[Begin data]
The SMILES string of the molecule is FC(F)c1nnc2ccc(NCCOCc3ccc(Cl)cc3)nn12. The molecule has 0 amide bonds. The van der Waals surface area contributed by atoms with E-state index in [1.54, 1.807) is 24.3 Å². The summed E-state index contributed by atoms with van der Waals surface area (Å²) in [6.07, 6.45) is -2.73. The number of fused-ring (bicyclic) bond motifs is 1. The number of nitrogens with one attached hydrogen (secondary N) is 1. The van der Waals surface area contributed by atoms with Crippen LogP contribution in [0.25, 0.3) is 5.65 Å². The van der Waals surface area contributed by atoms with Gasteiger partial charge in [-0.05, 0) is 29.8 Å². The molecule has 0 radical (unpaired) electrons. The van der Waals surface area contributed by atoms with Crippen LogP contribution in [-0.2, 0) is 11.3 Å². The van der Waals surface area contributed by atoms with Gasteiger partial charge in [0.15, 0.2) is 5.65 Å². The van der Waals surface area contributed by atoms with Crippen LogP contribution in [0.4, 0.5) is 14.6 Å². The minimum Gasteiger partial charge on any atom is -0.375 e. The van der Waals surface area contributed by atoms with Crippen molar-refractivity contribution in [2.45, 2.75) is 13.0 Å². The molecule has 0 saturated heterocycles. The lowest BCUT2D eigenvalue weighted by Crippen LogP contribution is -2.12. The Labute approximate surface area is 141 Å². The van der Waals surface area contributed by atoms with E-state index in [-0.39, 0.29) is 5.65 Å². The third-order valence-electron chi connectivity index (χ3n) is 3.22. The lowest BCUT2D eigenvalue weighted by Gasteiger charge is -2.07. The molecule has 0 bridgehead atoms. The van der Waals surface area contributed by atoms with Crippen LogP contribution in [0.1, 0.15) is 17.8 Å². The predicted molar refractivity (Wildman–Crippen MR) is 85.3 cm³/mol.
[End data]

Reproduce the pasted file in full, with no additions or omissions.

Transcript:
The SMILES string of the molecule is FC(F)c1nnc2ccc(NCCOCc3ccc(Cl)cc3)nn12. The molecule has 0 amide bonds. The van der Waals surface area contributed by atoms with E-state index in [1.54, 1.807) is 24.3 Å². The summed E-state index contributed by atoms with van der Waals surface area (Å²) in [6.07, 6.45) is -2.73. The number of fused-ring (bicyclic) bond motifs is 1. The number of nitrogens with one attached hydrogen (secondary N) is 1. The van der Waals surface area contributed by atoms with Crippen LogP contribution in [0.25, 0.3) is 5.65 Å². The van der Waals surface area contributed by atoms with Gasteiger partial charge in [-0.05, 0) is 29.8 Å². The molecule has 0 radical (unpaired) electrons. The van der Waals surface area contributed by atoms with Crippen LogP contribution in [-0.2, 0) is 11.3 Å². The van der Waals surface area contributed by atoms with Gasteiger partial charge in [0.15, 0.2) is 5.65 Å². The van der Waals surface area contributed by atoms with Crippen LogP contribution in [0.4, 0.5) is 14.6 Å². The minimum Gasteiger partial charge on any atom is -0.375 e. The van der Waals surface area contributed by atoms with Crippen molar-refractivity contribution in [2.45, 2.75) is 13.0 Å². The molecule has 0 saturated heterocycles. The lowest BCUT2D eigenvalue weighted by Crippen LogP contribution is -2.12. The Labute approximate surface area is 141 Å². The van der Waals surface area contributed by atoms with E-state index in [-0.39, 0.29) is 5.65 Å². The third-order valence-electron chi connectivity index (χ3n) is 3.22. The lowest BCUT2D eigenvalue weighted by Gasteiger charge is -2.07. The molecule has 0 bridgehead atoms. The van der Waals surface area contributed by atoms with Crippen LogP contribution in [0.1, 0.15) is 17.8 Å². The predicted molar refractivity (Wildman–Crippen MR) is 85.3 cm³/mol.